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Nigeria Eyes New National Airline

FILE - Journalists gather next to a Nigerian Eagle Airlines plane during its launch in Nigeria's commercial capital of Lagos, Sept. 18, 2009.

Former Nigeria Airways official Dele Ore remembers that, in its heyday, the airline was an airborne ambassador to the world for Africa’s most-populous country.

“You have Nigerian dish being served by Nigerian cabin crew, being flown by Nigerian pilots,” he said.

But those days are long gone. The carrier folded in 2003. It spent its final years enfeebled by mismanagement and corruption, said Ore, a former pilot and director of flight operations for the airline.

“The flights were just a point to London, a point to New York, there was no connection to any other place,” he said. “They wasn’t strong enough to join the big alliances. So it was sure death for the airline.”

Successive national airlines flopped, and Africa’s largest economy hasn’t had a flag carrier since 2012, although the country is home to a number of commercial airlines that fly domestic and international routes.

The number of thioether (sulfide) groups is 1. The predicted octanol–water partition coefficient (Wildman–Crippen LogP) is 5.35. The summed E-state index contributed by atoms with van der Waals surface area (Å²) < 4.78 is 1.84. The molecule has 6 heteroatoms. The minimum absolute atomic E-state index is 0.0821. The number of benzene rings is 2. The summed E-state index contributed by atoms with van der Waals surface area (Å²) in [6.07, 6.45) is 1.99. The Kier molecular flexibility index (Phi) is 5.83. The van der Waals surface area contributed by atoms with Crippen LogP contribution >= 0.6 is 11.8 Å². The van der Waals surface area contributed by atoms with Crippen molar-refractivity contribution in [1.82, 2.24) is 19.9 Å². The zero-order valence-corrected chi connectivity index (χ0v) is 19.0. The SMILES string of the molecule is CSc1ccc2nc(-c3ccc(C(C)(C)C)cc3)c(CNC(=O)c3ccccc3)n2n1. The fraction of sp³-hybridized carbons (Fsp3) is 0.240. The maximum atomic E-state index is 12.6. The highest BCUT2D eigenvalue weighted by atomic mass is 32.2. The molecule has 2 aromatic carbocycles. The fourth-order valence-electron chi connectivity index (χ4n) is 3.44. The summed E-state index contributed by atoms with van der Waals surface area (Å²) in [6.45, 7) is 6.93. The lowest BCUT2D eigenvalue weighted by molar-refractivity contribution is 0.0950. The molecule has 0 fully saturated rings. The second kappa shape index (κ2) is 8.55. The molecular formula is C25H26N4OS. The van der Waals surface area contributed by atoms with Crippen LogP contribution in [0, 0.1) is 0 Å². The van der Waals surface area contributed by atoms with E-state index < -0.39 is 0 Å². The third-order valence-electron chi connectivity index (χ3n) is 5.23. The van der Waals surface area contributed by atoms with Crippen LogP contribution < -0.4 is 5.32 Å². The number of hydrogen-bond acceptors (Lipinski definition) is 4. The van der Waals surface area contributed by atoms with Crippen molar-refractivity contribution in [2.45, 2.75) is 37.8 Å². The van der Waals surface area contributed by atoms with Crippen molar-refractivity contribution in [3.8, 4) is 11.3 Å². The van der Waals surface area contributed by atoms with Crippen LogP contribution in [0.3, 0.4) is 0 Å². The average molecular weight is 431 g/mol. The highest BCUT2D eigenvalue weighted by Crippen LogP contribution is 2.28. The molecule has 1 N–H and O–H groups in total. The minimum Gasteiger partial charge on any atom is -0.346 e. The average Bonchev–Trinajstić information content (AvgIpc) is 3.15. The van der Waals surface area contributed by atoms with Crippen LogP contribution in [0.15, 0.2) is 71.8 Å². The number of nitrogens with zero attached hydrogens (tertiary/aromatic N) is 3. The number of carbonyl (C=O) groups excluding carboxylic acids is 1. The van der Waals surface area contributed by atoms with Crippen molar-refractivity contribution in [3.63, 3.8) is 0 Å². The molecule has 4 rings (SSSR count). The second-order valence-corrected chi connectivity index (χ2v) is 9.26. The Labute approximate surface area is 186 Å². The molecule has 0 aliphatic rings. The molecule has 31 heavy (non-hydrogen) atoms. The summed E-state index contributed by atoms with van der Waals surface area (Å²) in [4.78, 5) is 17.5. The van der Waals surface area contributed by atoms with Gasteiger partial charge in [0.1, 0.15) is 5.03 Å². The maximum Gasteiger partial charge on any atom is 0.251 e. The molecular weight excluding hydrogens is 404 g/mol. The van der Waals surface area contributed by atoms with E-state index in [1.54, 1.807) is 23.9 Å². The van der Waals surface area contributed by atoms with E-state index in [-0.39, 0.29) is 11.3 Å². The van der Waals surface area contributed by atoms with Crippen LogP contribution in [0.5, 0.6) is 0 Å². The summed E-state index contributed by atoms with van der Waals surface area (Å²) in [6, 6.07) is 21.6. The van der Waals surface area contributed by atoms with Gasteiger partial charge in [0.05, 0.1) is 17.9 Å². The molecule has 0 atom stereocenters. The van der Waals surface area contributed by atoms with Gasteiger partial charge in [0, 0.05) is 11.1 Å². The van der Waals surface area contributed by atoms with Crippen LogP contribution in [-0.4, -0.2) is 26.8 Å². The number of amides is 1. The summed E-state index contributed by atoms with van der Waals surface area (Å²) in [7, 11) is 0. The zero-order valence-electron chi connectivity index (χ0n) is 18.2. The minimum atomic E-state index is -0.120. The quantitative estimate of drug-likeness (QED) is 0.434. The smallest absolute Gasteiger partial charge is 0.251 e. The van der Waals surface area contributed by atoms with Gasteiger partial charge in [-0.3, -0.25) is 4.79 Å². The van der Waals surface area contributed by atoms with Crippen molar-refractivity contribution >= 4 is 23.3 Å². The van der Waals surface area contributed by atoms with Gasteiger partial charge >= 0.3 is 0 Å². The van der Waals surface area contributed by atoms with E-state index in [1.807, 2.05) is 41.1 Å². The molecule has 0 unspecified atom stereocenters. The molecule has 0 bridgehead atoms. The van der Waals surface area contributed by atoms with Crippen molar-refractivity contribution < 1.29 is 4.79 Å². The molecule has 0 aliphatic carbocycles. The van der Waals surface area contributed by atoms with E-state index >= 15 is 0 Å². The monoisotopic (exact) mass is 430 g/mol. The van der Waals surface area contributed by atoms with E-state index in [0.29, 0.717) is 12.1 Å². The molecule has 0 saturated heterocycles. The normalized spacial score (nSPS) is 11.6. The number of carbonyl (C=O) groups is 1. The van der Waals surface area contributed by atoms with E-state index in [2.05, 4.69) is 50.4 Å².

Nigeria’s aviation ministry announced this week that it had set up a committee to look into restarting a state carrier.

Francis Ayigbe is the former head of communications for Virgin Nigeria, a 2004 joint venture between Nigeria’s government and British billionaire Richard Branson. Branson's company eventually withdrew from the operation, and after several name changes, the carrier ceased operations in 2012.

Ayigbe said that with Africa’s most-populous country as its customer base, a revitalized Nigerian carrier could succeed in a way neighboring airlines can’t.

“Nigerians are highly, highly mobile,” he said, “so why can’t you have an airline that can, you know, tap into that aspiration?”

But any new carrier will need to overcome a shortage of qualified staff and maintenance facilities. If Nigeria wants to see its national carrier fly again, Ayigbe said it would likely need to partner with a foreign airline to get off the ground.